Part of normal adolescence is the development of new relationships. Teens have strong ties with peers and also began to have romantic relationships. Many teens also choose to start having sex. In fact nearly half (47%) of all high school students have had sex before. With sex comes consequences: intense feelings, possible heart break, as well as the risk of pregnancy and sexually transmitted infections. Unfortunately, 15-24 year old’s account for almost half of the 19 million new sexually transmitted infections (STI) that occur each year (even though this age group is only a quarter of the US population), but I want to be clear that any person who has sex is at risk for an STI. In this post, I’ll focus on gonorrhea. Read full post »
Pregnant teens have three options when they are pregnant: They can terminate the pregnancy, or they can carry the pregnancy to term and either raise the child or arrange for an adoption. No matter what happens, this is a decision and a time your teen will always remember. You’ll remember it, too.
It’s vital that you never coerce or force your teen into a choice about her pregnancy. Not only will she be left feeling powerless, but she may feel betrayed by you; that’s not something either of you should have to live with. However, your input and guidance may help her through a difficult time. If there is a choice you are hoping she will make, or one that falls in line with the values of your family, tell her, while making it clear that it’s her decision and you will respect the one she makes.
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This is the start of an entire series on sexually transmitted infections (STI’s) in teens. Rather than starting the series with gruesome pictures or detailed descriptions of specific infections, let’s talk a bit about teens and sexuality. Read full post »
Male teenagers who are involved in a teen pregnancy often don’t get much attention. And yet while the young woman bears the physical effects, a pregnancy takes two people. If your teen son is involved in a pregnancy, his reaction may surprise you. He may be expecting to do absolutely nothing regarding this pregnancy and “let her take care of it”, or he may be planning to get married and help raise the child. He may have no idea what he wants. He may feel angry, excited, miserable, joyful, apathetic, guilty, or a confusing combination of emotions. If this pregnancy is unwanted, as many teen pregnancies are, he may be having visions of a “worst case scenario”- whatever that means to him. Read full post »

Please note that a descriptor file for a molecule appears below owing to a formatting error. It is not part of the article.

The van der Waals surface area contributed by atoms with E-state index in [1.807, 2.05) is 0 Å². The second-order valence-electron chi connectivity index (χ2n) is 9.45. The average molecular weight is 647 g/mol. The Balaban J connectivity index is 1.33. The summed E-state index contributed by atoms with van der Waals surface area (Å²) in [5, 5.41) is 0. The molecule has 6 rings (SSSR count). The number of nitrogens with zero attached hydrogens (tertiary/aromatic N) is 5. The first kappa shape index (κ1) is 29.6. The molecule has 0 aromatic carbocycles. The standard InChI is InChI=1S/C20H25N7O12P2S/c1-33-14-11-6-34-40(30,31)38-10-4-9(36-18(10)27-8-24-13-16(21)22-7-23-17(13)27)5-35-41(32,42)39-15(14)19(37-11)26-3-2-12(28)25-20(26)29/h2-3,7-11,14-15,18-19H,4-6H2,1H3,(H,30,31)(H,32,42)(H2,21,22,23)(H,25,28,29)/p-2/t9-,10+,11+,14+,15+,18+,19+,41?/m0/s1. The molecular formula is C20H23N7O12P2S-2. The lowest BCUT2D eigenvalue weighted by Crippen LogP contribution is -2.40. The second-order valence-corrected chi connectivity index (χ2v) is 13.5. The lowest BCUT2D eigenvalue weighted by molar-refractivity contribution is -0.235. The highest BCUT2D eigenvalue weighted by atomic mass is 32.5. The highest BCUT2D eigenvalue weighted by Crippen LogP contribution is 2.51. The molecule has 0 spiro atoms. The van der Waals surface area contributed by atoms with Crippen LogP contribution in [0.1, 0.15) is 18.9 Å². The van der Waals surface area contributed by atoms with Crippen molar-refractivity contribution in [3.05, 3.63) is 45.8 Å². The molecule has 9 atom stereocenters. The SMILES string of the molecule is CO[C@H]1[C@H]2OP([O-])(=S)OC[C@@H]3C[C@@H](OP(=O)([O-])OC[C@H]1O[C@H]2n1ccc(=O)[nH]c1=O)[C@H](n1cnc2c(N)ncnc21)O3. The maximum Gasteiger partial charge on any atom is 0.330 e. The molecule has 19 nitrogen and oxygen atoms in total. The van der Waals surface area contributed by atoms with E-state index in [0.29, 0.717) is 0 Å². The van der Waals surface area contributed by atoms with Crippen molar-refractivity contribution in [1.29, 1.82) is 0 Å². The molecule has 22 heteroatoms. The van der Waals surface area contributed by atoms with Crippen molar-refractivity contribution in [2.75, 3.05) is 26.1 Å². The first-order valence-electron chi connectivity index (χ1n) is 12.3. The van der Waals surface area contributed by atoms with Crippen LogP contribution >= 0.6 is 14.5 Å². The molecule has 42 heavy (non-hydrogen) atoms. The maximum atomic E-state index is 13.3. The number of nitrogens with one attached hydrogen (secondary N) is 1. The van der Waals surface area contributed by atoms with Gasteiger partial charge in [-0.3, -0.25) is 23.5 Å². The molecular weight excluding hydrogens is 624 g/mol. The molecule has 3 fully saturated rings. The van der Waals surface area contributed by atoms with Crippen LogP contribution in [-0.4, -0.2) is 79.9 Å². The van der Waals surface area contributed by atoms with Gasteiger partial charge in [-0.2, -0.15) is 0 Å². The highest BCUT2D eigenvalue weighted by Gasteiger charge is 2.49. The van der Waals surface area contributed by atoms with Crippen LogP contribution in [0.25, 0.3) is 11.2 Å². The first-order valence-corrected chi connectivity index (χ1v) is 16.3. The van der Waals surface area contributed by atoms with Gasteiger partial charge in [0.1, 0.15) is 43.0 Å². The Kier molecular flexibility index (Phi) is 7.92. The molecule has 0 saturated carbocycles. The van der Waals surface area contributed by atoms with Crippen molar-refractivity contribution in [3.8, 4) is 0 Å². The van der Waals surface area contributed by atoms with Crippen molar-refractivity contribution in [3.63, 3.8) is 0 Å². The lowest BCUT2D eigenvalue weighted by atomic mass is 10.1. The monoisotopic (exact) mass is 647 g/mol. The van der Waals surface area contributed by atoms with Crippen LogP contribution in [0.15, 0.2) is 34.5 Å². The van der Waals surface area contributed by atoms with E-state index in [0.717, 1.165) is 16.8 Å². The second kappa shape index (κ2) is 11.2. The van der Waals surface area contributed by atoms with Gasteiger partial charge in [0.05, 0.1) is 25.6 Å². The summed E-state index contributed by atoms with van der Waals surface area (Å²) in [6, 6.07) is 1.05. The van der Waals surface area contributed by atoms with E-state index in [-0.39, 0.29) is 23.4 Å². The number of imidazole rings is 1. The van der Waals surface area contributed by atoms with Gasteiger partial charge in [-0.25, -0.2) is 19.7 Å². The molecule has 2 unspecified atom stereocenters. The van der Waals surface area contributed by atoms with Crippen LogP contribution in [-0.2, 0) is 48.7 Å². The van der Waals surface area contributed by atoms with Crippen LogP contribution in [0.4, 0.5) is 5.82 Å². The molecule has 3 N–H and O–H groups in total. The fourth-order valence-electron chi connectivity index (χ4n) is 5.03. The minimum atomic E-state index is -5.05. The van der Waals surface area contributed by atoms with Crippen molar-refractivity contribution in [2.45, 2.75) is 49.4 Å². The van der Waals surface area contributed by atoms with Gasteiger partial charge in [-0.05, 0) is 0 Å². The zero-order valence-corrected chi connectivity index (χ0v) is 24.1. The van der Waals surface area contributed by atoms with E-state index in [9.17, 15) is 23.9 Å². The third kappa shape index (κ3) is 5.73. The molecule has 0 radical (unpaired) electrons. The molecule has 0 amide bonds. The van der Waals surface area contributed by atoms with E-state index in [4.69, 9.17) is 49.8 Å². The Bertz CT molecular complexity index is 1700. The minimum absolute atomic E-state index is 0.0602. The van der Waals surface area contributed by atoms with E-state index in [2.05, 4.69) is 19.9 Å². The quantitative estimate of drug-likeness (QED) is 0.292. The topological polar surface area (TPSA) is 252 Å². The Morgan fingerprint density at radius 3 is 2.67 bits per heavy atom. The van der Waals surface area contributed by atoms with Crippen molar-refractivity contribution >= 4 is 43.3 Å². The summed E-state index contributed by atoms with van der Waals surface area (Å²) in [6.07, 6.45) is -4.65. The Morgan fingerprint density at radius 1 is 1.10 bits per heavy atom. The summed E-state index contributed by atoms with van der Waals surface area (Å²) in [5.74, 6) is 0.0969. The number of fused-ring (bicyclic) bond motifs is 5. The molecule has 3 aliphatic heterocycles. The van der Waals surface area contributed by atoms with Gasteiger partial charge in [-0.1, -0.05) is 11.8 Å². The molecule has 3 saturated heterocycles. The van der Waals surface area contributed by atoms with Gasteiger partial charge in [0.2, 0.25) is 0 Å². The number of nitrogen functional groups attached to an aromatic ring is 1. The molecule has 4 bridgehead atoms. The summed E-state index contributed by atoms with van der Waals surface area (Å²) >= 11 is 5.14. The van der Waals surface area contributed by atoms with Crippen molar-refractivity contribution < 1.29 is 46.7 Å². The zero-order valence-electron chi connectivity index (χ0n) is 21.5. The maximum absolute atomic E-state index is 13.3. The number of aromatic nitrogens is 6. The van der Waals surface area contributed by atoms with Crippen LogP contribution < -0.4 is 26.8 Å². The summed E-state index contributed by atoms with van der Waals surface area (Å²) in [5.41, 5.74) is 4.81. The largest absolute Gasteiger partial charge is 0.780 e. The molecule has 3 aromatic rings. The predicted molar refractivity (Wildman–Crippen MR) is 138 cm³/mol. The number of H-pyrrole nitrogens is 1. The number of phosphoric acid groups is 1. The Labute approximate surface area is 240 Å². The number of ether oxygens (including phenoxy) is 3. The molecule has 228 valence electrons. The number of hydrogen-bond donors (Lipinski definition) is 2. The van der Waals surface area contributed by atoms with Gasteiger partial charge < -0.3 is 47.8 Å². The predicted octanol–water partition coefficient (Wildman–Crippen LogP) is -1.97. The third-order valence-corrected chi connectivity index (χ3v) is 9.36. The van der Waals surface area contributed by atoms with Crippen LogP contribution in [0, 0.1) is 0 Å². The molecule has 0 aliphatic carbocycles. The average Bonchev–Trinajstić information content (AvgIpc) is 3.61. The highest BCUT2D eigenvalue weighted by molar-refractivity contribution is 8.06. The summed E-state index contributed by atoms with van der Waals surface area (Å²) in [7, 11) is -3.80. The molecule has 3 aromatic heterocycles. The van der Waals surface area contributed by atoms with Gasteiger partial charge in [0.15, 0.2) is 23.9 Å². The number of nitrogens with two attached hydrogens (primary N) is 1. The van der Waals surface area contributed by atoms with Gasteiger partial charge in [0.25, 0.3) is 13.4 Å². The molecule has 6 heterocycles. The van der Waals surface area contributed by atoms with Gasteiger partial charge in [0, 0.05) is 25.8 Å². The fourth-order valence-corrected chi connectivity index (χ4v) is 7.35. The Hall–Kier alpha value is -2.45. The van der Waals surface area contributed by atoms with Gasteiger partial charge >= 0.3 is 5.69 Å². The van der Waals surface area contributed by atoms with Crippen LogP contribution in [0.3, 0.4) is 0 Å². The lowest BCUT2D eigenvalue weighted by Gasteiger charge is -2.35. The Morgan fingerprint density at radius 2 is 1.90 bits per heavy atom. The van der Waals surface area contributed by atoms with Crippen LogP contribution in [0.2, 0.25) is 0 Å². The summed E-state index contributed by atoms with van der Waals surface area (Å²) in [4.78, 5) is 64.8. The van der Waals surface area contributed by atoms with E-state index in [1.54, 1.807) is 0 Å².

The Fall sports are well under way, in fact football and soccer are wrapping up. I have seen many teens coming through our clinic with sports related injuries so wanted to spend some time on concussion again.
When a teen has an injury like an ankle sprain, they rest. It is painful to walk around, so they are forced to take a break from play, use ice, ibuprofen, and relax for a few days. Concussions are injury to the brain. Unfortunately, it’s really difficult to take a break from using our mind, but in order for a concussion to heal, rest is exactly what is needed.
In this blog video, Dr. Monique Burton goes over several things you can do to ensure your teen takes the appropriate amount of time needed to heal from concussion.
Finding out that your teen is pregnant, or has gotten somebody pregnant, is usually quite a shock. There are some situations and cultures in which you’re not shocked, and may be okay with the news, in which case your path will be easier. But many parents find themselves reeling at the news. You may feel angry, sad, hurt, astonished, betrayed, scared, confused, disappointed- or a mix of any of these emotions and more. Your kid pregnant- or fathering a child- and yet they are still a kid. You still pay their bills, and weather their bad moods, and sometimes are still driving them around. How did this happen?
The media coverage of the presidential election only happens every 4 years so I wanted to talk a bit about voting. One of the most special characteristics of our country is the right to vote. Regardless or your political party affiliation, voting is an amazing right that many American’s (women, minorities) had to fight hard for. Even though people under age 18 can’t vote, that doesn’t mean they won’t live with the consequences of this year’s election. Read full post »